So I am going to let that issue percolate somewhere within me:  what do the psychic and the spiritual have in common and how are they different, including in terms of technique and apparatus?  Are they related to one another?  Can one mimic the other?  Has that confused people and deterred them from spiritual development?

Gita has counseled me for a long time to practice better spiritual technique so that my spam problem dissipates.  I don’t know if it’s willful laziness on my part or heeding a deeper call that I don’t.  Gita calls me a kinetic sponge, and that seems to be a pretty accurate summation.  Maybe that’s how I’m supposed to be, I don’t know, in order to do what I do (or have done), but I suspect that issue is entangled with my tendency not to distinguish the psychic from the spiritual — I open all channels, take it all in from whatever means the sender can muster.

Willy got a kick out of garment tags that caution the buyer not to mistake the “slurbs and nubblies” in, say, a sweater, for mistakes and defects.  (I think they’re called “slubs,” I suspect “slurbs and nubblies” was Willy’s contribution, maybe modeled on “nooks and crannies” from the Thomas’ English Muffin commercials, but maybe a riff on a phrasing that was actually contained in a tag.)  I wouldn’t want to do something similar.  Certainly we try to figure out an appropriate posture for dealing with the slurbs and nubblies of our humanness.

But I know I run up against an unpleasant pattern of being caught up short by having mistaken a person’s abilities of one sort for abilities of another, and that doesn’t serve anybody.

If nothing else, I can be aware of all these factors even if I’m not sure how they fit together — a little detachment is often a first step towards sorting something out.

Good lines

May 5, 2013

I have been spending a fair amount of time and energy trying to help my mother with her finances and trying to line up some professional help to manage them.  I am glad this work is producing some memorable lines, since the work itself can be kind of trying.

One line was the opening line from a phone call from a potential financial manager who had just reviewed some documents:  “Your father must have been a very smart man.”

Yes, he was.

Another line came from my mother’s reaction to hearing some numbers from a balance sheet compiled by another potential manager (neither she nor I had ever tried to put it all together):  “Well, then why do I have weeds in my lawn?”

My mother can be droll and feisty.


Is the main event finding God or just finding?

May 3, 2013

I’ve been trying to make this point for years, especially after reading The Social Animal by David Brooks.  We have a strand of mental capability that is not the thinking mind or the emotional reactive part of our mind.  I made the point in my comment to his column in the NYTimes for today, I tried to make the point to him directly after he spoke at Harvard a couple of years ago.  My results are a lesson for me to remember that people need to come to their own realizations themselves, however much my own task may seem to me to be to keep repeating my understanding and modeling it.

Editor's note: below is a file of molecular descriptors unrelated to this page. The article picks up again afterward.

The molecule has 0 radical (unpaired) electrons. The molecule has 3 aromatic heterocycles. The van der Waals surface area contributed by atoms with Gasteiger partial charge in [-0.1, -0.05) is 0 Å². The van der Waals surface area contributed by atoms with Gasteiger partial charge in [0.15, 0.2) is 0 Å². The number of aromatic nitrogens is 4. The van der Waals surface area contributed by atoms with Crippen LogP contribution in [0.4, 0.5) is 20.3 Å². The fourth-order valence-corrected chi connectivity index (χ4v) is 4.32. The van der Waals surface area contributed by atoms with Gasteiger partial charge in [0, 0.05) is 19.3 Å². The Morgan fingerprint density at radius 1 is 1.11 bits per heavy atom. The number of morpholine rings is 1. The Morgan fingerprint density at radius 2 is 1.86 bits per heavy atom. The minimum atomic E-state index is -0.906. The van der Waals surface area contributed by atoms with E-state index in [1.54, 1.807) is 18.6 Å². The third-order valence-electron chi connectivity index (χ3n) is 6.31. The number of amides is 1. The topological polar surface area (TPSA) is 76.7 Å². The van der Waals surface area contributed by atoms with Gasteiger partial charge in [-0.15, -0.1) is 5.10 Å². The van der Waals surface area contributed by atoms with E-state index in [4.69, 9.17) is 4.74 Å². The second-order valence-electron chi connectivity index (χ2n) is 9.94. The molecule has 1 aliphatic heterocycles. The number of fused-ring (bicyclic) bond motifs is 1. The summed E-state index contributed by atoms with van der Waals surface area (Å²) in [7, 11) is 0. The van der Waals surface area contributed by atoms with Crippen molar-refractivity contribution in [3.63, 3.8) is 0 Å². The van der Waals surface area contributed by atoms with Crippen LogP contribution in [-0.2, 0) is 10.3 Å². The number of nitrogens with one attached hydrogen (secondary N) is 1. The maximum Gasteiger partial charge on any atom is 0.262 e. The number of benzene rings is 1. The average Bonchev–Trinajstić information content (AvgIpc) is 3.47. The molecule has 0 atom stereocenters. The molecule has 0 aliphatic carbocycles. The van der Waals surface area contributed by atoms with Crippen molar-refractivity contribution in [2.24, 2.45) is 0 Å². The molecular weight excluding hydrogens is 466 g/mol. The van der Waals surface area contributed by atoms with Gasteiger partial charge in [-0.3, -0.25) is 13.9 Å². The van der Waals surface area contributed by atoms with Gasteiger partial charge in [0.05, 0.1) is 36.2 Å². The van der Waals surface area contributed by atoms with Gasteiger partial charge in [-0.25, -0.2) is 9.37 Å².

This part of our mental apparatus that I’m talking about is what gets an airing during meditation and it’s the part through which we commune with the forces beyond us and within us that are greater than ourselves (God, if you like).

I often think it’s more important that people learn to locate this part of themselves and to use it than it is that they “find God” with it.

And I wonder if the emphasis on belief in God, or not, has gotten us distracted.  I do think that if we stumble into communing with God, we become much more aware of this part of us, so finding God is a tempting goal.  But I think it can also lead to the dead end of people thinking they’ve found God when what they are doing is thinking about the idea of God and finding God and imagining it and intellectualizing it.  And people who try to provide shortcuts to finding God may unintentionally induce people into mistaking the process of the shortcut for the dynamic that occurs when the goal is reached.  And beyond that, we lose a lot of people who find belief in God a dealbreaker but who would be fine with locating and using this piece of mental apparatus, I think.



Who’s that talking?

May 3, 2013

What do people mean when they say hear God talking to them?  It’s an interesting question, from many angles.  The NYTimes series by T.M. Luhrmann raises it, the piece addressing it receiving the title “Is That God Talking?”

The column seems to assume that what people are hearing either is “God” as God is commonly conceptualized or it is an artifact of human brain activity.

The spiritual realm is not just God in God’s original form, I don’t think.  There are lots of conduits, in fact that’s really what creation is, I think, a beautiful conglomeration of conduits.  This includes material creation.

The spiritual realm is as multifaceted as the material, I think.  There’s lots of stuff to pick up if one turns on one’s CB radio, so to speak.  Discerning the difference between spam and something helpful is a talent.  I think Paul talks about it in the New Testament.  There are helpful voices who are not God but who are pretty good sources for help and guidance nonetheless.  I think the ultimate source for their help is God’s energy, but I think they are able to provide it in a form more accessible to us and without distorting it with too much of their own dross.

So I think it raises a false dilemma to assume that what people are hearing is somehow either self-generated or God.  I think the real questions are whether it comes from a trustworthy source, whether it is helpful.  That’s part of the process of asking for and receiving help — the challenge, if you will, of not getting a “wrong number.”

Who’s out there?  My experience with people who focus on spiritual pursuits is that while there’s an overlap in a lot of conceptualizations, there’s also a lot of variety.  Many people I know talk about spirit guides or a particular spirit guide who helps them, kind of like a sponsor from a 12 Step program.  Some conceptualize angels.  There are also adolescent spirits who make mischief and there are confused ghosts, some of whom can be quite free and pushy with their advice.

I think we can also tap into great reservoirs of helpful perception through connecting with


I got interrupted as I was writing this this morning.  I came back to it this evening, about twelve hours later.  I don’t want to try to recreate what my idea was or to paste some other ending on what I wrote, but I thought I’d at least explain the abruptness of the cut off.

Not judging

May 1, 2013

Not being judgmental is not about making an assessment and then suspending it through an act of will but about having no interest in making an assessment in the first place.

My apologies for not knowing whom to credit for this point.